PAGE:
The October-November 2019 Issue features Anona and Joseph “Nappy” Napoleon and their love of the sea, “Kō ā Moana: Those of the Ocean.” Youʻll also see stories about our long journey on Earth, a local prostate cancer support group, how to handle your aging parentsʻ finances and much, much more.
When purchasing items with a credit or debit card online or over the counter, there are precautions you need to take.
In the last year, Americans received about 5 billion robocalls per month, up from the 2 billion a month just two years ago. Robocalls are automated calls made by a computer program, enabling the telemarketer or scammer on the other end to call multitudes of phone numbers in a short span of time. It took me under five minutes of “Googling” to find a website and fill out a form to order robocalling software that I could use to dial hundreds of telephone numbers an hour.
A frantic mother once called me after her daughter was injured in a ski accident. When she called the hospital to find out the status of her daughter, hospital personnel would’t release any information and didn’t allow her make decisions on her child’s behalf. Just imagine the stress this caused! This situation is all too common. When a child leave for college, for example, in the eyes of the law, he or she is now an adult and parental rights cease. This fact is often overlooked.
The people of Hawai‘i are generous with public charities. On the other hand, most of us do not have money to burn. The following are some good ideas about choosing where and how to give.
Making financial decisions takes time, attention and energy at any age. In the case of elderly adults, it can become increasingly difficult to manage daily finances, particularly if their health is declining or they’re experiencing cognitive issues. If you’re providing support to aging parents — or plan to in the future — here is some advice on how to handle the situation and prepare for what’s to come.
I’m trying to figure out how much to save for my retirement. Does the government offer any help with financial education? Will my son be eligible to receive benefits on his retired father’s record while going to college?
Meaningful employment is one of the best ways to keep fit in every way as we age — socially, mentally and even physically. But some of Waikīkī Community Center’s clients had difficulty finding employment. Retirees also found that the way people look for work has changed significantly. Others felt employers didn’t want to hire them due to their age. Many wanted to change career paths entirely. Therefore, WCC started Back-to-Work Force, a free service employment program focused on adults 50 and over.
Assistance is available for some people with limited income and assets who may be eligible for a program called “Extra Help.” It’s a Medicare health plan that assists in paying costs related to a Medicare prescription drug plan. This can include monthly premiums, annual deductibles and prescription co-payments. Extra Help is estimated to be worth about $4,900 per year. Many people qualify and don’t even know it.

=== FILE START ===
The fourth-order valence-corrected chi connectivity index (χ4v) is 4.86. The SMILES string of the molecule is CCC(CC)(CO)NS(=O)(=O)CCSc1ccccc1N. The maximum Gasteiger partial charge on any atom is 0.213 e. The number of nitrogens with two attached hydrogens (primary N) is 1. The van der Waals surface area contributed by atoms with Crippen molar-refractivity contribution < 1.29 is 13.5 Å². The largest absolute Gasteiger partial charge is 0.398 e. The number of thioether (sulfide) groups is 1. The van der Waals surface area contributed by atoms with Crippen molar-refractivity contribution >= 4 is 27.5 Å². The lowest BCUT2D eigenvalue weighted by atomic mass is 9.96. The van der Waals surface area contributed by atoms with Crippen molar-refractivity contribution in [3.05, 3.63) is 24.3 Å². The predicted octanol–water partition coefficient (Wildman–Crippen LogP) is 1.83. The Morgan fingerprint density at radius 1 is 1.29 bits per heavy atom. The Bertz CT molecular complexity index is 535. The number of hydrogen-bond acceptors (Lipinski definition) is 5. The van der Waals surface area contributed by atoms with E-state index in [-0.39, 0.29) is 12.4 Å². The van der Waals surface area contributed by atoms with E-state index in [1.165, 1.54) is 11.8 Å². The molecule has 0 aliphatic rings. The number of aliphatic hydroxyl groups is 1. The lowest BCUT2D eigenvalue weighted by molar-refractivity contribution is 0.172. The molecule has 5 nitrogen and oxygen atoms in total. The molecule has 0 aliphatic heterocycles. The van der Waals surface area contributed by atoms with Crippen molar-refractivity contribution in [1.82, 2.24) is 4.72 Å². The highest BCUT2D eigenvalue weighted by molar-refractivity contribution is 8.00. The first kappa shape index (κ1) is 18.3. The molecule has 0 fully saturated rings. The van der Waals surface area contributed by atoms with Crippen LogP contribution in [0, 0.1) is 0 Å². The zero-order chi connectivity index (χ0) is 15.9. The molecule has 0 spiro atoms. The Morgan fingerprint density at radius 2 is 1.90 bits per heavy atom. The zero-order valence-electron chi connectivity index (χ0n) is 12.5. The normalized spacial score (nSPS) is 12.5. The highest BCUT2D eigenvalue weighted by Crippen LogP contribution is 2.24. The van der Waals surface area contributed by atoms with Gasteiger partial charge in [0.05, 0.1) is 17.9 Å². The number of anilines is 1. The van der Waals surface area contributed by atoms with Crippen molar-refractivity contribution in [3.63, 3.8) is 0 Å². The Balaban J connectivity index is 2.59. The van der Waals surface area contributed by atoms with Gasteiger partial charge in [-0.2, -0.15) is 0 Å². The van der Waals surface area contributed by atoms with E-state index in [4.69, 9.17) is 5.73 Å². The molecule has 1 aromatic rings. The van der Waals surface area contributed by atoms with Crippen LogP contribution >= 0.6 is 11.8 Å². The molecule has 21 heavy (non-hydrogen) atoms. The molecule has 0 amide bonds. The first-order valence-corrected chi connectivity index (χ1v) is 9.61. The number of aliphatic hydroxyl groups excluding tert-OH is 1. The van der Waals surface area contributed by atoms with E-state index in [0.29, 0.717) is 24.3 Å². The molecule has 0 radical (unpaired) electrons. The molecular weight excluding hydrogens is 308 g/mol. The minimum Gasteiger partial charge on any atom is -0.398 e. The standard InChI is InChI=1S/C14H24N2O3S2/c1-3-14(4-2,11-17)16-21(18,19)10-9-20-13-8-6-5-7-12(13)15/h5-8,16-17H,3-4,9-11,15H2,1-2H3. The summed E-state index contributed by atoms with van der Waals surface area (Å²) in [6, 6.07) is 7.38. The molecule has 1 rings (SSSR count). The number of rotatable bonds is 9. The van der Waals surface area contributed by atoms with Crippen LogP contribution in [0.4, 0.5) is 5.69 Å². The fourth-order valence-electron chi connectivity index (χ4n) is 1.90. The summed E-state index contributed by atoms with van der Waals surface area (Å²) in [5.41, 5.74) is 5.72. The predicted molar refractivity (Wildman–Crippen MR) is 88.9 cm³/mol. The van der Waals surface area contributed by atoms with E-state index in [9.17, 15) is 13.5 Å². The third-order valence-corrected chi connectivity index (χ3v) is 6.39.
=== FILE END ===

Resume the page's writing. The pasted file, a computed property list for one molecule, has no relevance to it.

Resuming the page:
Many seniors approaching retirement age have not built up adequate savings in their Social Security accounts. By finding employment before taking SS withdrawals, seniors can build up accounts and ensure a healthier retirement payments when the time comes. The Honolulu Community Action Program Inc. administers the Senior Community Service Employment Program for low-income seniors who meet the program’s eligibility requirements:
Are you caring for someone over 60 who is living at home? Then, Project Dana has a special program just for you, called the “Caring Giver Support Group” or CGSG. Using education and group training sessions, CGSG helps caregivers to better understand their loved ones while learning to care for themselves, as well. Group sessions are also a safe place to connect and talk story about the joys and frustrations of being a caregiver.
With National Caregivers Month quickly approaching, let’s remember former First Lady Rosalynn Carter, who said it best in 2012—“There are only four kinds of people in the world: those who have been caregivers, those who are currently caregivers, those who will be caregivers and those who will need caregivers.” As a caregiver, what questions should I ask to help me assess the best Medicare Advantage (health plan) possible?
Most men seem to have little knowledge about prostate cancer, even though it is one of the most common cancers found in men in the U.S. Until diagnosed, most of us tend to ignore the issue entirely. I was no different some six years ago — before I was diagnosed with aggressive prostate cancer. I was in denial, even though I was symptomatic. I convinced myself that I knew better and self-diagnosed what I thought was simply an enlarged prostate. Little did I know I was about to embark upon an adventure and steepen my learning curve on the topic.
Hawai‘i has 268,000 Medicare beneficiaries in 2019 — nearly 19 percent of the state’s total population. About 45 percent of Hawai‘i’s beneficiaries select Medicare Advantage plans. The remaining 55 percent are covered under Original Medicare. Every year during Medicare’s Annual Election Period, Medicare beneficiaries can add, drop or switch plans. Medicare health plans and prescription drug plans can change in cost, coverage and services every year, so look at your plan’s coverage for 2020 and compare it with other plans.
Planning activities for a Person Living With Dementia (PLWD) isn’t easy. I’ve found it challenging to identify activities that peak and maintain the interest of a PLWD. The Positive Approach to Care philosophy states that PLWD need a balance of activities that include leisure, productivity, restoration and self-care.
There are variations of engagement for everyone in any GEMS® state of dementia. GEMS® is a dementia characteristic and ability model. Providing activities that the person is able to do mentally and physically is the key.